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Samsung disbands Future Strategy Office

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By Kang Seung-woo

Samsung Group revealed its plans to revamp the group's management Tuesday, including dismantling its controversial Future Strategy Office.

The nation's largest conglomerate said it will no longer operate a unit to handle government affairs in what seems to be an effort to end crony capitalism.

The moves mean the group is decentralizing group-wide tasks, having its myriad of affiliates make their own business decisions.

"We have decided to disband the Future Strategy Office," Samsung said in a statement, adding its top officials — Vice Chairman Choi Gee-sung and President Chang Choong-ki — have resigned.

The plans come as Samsung Electronics Vice Chairman Lee Jae-yong, the de factor leader of the group, is under arrest on multiple charges, including bribery and embezzlement, due to his involvement in the ongoing corruption scandal related to President Park Geun-hye, who was impeached last December, and her confidant Choi Soon-sil.

Minutes ahead of the Samsung announcement, the independent counsel team investigating the scandal said it planned to indict Lee.

The focal point of the reform plan will come down to the disassembly of the Future Strategy Office that comprises some 200 officials picked from Samsung affiliates that has served as the group's top policy-making body by coordinating major affairs among affiliates. Its staff is expected to return to Samsung units where they originally worked.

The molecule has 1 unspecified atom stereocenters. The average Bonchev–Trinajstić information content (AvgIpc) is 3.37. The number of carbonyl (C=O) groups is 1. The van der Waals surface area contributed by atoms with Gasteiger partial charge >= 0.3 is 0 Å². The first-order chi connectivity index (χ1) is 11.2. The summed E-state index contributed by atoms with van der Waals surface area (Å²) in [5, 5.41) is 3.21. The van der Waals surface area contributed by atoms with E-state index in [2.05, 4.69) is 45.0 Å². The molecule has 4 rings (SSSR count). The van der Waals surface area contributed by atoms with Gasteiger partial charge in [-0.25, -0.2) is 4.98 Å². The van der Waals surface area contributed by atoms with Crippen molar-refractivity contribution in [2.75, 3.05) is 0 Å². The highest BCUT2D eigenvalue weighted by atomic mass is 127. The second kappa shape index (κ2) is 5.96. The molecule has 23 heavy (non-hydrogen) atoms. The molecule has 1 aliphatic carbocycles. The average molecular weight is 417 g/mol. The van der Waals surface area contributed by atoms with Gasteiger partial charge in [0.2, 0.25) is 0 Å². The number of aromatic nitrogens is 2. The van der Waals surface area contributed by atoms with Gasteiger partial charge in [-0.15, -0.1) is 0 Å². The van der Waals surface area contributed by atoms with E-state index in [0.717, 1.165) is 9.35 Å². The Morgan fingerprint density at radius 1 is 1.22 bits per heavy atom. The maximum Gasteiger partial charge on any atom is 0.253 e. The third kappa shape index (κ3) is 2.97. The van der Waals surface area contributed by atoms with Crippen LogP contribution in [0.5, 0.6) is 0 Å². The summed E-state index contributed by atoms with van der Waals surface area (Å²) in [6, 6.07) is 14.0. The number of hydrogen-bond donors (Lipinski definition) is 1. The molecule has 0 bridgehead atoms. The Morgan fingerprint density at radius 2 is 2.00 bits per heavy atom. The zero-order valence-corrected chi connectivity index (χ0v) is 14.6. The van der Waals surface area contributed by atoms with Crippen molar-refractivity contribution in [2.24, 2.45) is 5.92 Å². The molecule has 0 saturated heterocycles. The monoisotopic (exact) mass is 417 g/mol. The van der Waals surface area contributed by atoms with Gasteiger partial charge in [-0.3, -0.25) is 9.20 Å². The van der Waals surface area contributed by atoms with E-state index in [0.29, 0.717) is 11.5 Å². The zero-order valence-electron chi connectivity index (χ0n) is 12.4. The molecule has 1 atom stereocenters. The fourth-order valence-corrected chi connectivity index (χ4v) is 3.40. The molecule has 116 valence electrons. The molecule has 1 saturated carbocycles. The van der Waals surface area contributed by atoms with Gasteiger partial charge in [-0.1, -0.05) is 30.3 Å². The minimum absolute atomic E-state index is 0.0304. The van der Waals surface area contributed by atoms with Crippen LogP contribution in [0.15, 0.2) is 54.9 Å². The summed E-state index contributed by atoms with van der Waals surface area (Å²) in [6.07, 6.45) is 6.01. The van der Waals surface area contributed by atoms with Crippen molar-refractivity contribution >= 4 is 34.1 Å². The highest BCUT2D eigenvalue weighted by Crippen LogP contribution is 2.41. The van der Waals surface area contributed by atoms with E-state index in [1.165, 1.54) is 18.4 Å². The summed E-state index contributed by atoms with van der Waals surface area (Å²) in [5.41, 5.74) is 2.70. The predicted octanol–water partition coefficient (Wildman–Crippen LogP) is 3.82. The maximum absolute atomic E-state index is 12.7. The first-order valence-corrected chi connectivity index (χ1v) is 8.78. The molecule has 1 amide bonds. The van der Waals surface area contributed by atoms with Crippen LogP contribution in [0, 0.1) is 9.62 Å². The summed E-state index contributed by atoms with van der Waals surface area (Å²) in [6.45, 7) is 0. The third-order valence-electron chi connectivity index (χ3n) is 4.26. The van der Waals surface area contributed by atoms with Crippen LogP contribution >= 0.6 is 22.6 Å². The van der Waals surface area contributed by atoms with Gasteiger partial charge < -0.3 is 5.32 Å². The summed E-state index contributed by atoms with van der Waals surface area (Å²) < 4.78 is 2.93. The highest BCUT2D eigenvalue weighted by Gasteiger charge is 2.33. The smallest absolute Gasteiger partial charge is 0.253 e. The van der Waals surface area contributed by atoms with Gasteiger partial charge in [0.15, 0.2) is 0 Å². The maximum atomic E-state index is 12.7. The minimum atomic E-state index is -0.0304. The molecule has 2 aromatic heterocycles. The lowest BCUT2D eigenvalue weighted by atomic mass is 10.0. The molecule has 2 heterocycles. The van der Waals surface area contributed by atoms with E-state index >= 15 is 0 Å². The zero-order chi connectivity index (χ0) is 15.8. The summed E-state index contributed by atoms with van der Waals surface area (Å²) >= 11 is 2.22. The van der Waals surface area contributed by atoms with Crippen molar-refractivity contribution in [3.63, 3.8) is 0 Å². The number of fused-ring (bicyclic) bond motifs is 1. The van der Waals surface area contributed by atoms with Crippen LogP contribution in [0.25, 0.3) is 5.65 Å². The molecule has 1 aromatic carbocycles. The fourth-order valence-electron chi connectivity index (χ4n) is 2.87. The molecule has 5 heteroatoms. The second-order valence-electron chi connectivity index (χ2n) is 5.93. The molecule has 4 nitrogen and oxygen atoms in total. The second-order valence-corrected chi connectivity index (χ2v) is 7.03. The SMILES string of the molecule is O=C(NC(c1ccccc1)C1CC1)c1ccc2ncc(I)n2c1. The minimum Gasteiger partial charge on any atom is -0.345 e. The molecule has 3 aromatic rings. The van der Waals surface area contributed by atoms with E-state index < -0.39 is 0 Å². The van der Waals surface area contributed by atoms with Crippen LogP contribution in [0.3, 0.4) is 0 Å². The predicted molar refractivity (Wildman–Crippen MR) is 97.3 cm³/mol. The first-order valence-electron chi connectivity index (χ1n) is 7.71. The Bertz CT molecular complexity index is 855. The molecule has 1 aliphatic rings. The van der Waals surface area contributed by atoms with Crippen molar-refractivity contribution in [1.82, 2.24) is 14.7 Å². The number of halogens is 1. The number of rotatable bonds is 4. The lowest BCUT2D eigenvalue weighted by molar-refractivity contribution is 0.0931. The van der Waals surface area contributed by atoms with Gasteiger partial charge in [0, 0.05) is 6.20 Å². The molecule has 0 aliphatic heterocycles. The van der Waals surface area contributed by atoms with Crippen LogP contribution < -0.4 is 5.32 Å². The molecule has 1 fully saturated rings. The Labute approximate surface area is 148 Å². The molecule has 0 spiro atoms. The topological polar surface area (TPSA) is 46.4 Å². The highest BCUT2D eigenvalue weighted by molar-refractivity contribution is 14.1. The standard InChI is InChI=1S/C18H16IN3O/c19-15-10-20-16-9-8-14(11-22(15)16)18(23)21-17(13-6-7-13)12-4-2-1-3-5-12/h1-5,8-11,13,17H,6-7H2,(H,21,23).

Lee told lawmakers in December he would shut down the office, which was under fire for its involvement in the scandal, after the independent counsel team wrapped up its investigation.

The probe ended as scheduled, Tuesday, after acting President and Prime Minister Hwang Kyo-ahn refused to extend the team's term, Monday.

With the control tower abolished, responsibility for personnel reshuffles at subsidiary firms will be transferred to each affiliate's board of directors, according to group officials.

The group is also not likely to control group-wide hiring of new workers, letting affiliates recruit their own employees in accordance with their respective needs.

Samsung and the nation's other major business groups hold two hiring events — one in March and the other in September — to accept fresh graduates.

With the decision, the planned employment drive in March will likely be the group's final large-scale recruitment.

One of the strategy office's main tasks was to deal with government affairs, but the abolition will lead to an absence of such a body.

Samsung also unveiled measures to enhance transparency and accountability in managing financial donations and monetary support for corporate social responsibility (CSR) activities and funds.

The group also said Samsung Electronics President Park Sang-jin, who is involved in the scandal, has stepped down. Park, the head of the Korea Equestrian Federation, allegedly played a key role in carrying out Lee's orders on providing financial support to Choi.

Under the revamp plans, Samsung Group will permanently halt its weekly meeting of top executives on Wednesdays.

Prosecutors suspect Lee gave or promised 43 billion won ($36.3 million) worth of bribes to the President's jailed friend in return for the government's backing of a merger of two Samsung affiliates in 2015.

Kang Seung-woo

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